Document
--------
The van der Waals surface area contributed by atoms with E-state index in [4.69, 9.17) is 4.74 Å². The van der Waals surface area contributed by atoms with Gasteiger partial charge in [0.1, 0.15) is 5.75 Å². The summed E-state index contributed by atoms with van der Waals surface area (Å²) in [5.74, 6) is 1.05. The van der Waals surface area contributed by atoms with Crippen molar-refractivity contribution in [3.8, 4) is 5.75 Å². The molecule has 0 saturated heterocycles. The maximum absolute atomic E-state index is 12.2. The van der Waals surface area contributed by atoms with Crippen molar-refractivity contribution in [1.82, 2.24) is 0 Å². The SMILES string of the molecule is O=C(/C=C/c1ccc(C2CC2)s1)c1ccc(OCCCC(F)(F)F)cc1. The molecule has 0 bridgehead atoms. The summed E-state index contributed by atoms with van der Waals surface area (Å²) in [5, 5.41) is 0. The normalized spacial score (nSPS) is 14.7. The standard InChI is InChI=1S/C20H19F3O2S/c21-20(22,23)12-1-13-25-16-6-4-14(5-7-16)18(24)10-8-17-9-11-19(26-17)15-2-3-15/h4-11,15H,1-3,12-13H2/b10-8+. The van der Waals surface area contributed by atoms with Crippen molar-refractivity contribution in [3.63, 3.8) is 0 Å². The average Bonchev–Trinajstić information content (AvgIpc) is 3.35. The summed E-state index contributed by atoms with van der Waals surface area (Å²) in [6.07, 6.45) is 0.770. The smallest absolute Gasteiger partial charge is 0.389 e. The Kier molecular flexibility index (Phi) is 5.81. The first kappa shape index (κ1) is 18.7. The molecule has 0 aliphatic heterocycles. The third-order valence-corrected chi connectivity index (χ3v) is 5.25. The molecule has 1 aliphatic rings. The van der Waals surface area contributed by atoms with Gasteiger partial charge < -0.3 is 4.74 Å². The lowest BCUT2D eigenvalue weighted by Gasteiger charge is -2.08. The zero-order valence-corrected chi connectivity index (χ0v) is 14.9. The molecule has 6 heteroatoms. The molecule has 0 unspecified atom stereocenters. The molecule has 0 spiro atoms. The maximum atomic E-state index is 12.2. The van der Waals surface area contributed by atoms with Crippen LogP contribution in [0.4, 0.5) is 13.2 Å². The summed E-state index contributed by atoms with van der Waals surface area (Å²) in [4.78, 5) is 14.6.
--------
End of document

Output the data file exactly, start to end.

The van der Waals surface area contributed by atoms with E-state index in [4.69, 9.17) is 4.74 Å². The van der Waals surface area contributed by atoms with Gasteiger partial charge in [0.1, 0.15) is 5.75 Å². The summed E-state index contributed by atoms with van der Waals surface area (Å²) in [5.74, 6) is 1.05. The van der Waals surface area contributed by atoms with Crippen molar-refractivity contribution in [3.8, 4) is 5.75 Å². The molecule has 0 saturated heterocycles. The maximum absolute atomic E-state index is 12.2. The van der Waals surface area contributed by atoms with Crippen molar-refractivity contribution in [1.82, 2.24) is 0 Å². The SMILES string of the molecule is O=C(/C=C/c1ccc(C2CC2)s1)c1ccc(OCCCC(F)(F)F)cc1. The molecule has 0 bridgehead atoms. The summed E-state index contributed by atoms with van der Waals surface area (Å²) in [5, 5.41) is 0. The normalized spacial score (nSPS) is 14.7. The standard InChI is InChI=1S/C20H19F3O2S/c21-20(22,23)12-1-13-25-16-6-4-14(5-7-16)18(24)10-8-17-9-11-19(26-17)15-2-3-15/h4-11,15H,1-3,12-13H2/b10-8+. The van der Waals surface area contributed by atoms with Crippen molar-refractivity contribution in [3.63, 3.8) is 0 Å². The average Bonchev–Trinajstić information content (AvgIpc) is 3.35. The summed E-state index contributed by atoms with van der Waals surface area (Å²) in [6.07, 6.45) is 0.770. The smallest absolute Gasteiger partial charge is 0.389 e. The Kier molecular flexibility index (Phi) is 5.81. The first kappa shape index (κ1) is 18.7. The molecule has 0 aliphatic heterocycles. The third-order valence-corrected chi connectivity index (χ3v) is 5.25. The molecule has 1 aliphatic rings. The van der Waals surface area contributed by atoms with Gasteiger partial charge < -0.3 is 4.74 Å². The lowest BCUT2D eigenvalue weighted by Gasteiger charge is -2.08. The zero-order valence-corrected chi connectivity index (χ0v) is 14.9. The molecule has 6 heteroatoms. The molecule has 0 unspecified atom stereocenters. The molecule has 0 spiro atoms. The maximum atomic E-state index is 12.2. The van der Waals surface area contributed by atoms with Crippen LogP contribution in [0.4, 0.5) is 13.2 Å². The summed E-state index contributed by atoms with van der Waals surface area (Å²) in [4.78, 5) is 14.6.